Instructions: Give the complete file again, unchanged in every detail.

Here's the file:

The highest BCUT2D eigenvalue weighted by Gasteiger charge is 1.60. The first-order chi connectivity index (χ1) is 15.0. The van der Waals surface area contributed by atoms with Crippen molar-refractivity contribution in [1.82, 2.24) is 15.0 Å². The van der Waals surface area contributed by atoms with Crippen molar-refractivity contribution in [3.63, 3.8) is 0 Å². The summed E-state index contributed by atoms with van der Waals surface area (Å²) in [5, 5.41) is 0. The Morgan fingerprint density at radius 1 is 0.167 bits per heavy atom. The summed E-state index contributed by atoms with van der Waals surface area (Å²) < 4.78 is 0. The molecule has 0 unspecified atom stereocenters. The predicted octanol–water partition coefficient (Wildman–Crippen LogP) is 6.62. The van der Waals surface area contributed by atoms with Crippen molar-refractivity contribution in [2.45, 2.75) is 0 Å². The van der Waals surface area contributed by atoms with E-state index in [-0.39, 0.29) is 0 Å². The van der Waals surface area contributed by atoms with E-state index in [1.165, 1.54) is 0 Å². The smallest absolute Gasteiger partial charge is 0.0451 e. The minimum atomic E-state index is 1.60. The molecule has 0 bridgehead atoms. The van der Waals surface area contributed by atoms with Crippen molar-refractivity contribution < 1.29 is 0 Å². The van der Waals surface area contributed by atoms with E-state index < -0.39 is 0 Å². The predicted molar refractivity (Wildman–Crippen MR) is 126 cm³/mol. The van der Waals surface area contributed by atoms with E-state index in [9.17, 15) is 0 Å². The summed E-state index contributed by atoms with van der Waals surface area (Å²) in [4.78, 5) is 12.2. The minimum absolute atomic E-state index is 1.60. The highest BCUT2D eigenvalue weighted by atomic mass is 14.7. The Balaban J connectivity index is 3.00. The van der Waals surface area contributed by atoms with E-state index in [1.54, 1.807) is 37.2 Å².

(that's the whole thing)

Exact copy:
The highest BCUT2D eigenvalue weighted by Gasteiger charge is 1.60. The first-order chi connectivity index (χ1) is 15.0. The van der Waals surface area contributed by atoms with Crippen molar-refractivity contribution in [1.82, 2.24) is 15.0 Å². The van der Waals surface area contributed by atoms with Crippen molar-refractivity contribution in [3.63, 3.8) is 0 Å². The summed E-state index contributed by atoms with van der Waals surface area (Å²) in [5, 5.41) is 0. The Morgan fingerprint density at radius 1 is 0.167 bits per heavy atom. The summed E-state index contributed by atoms with van der Waals surface area (Å²) < 4.78 is 0. The molecule has 0 unspecified atom stereocenters. The predicted octanol–water partition coefficient (Wildman–Crippen LogP) is 6.62. The van der Waals surface area contributed by atoms with Crippen molar-refractivity contribution in [2.45, 2.75) is 0 Å². The van der Waals surface area contributed by atoms with E-state index in [-0.39, 0.29) is 0 Å². The van der Waals surface area contributed by atoms with E-state index in [1.165, 1.54) is 0 Å². The smallest absolute Gasteiger partial charge is 0.0451 e. The minimum atomic E-state index is 1.60. The molecule has 0 bridgehead atoms. The van der Waals surface area contributed by atoms with Crippen molar-refractivity contribution < 1.29 is 0 Å². The van der Waals surface area contributed by atoms with E-state index < -0.39 is 0 Å². The predicted molar refractivity (Wildman–Crippen MR) is 126 cm³/mol. The van der Waals surface area contributed by atoms with E-state index in [9.17, 15) is 0 Å². The summed E-state index contributed by atoms with van der Waals surface area (Å²) in [4.78, 5) is 12.2. The minimum absolute atomic E-state index is 1.60. The highest BCUT2D eigenvalue weighted by atomic mass is 14.7. The Balaban J connectivity index is 3.00. The van der Waals surface area contributed by atoms with E-state index in [1.54, 1.807) is 37.2 Å².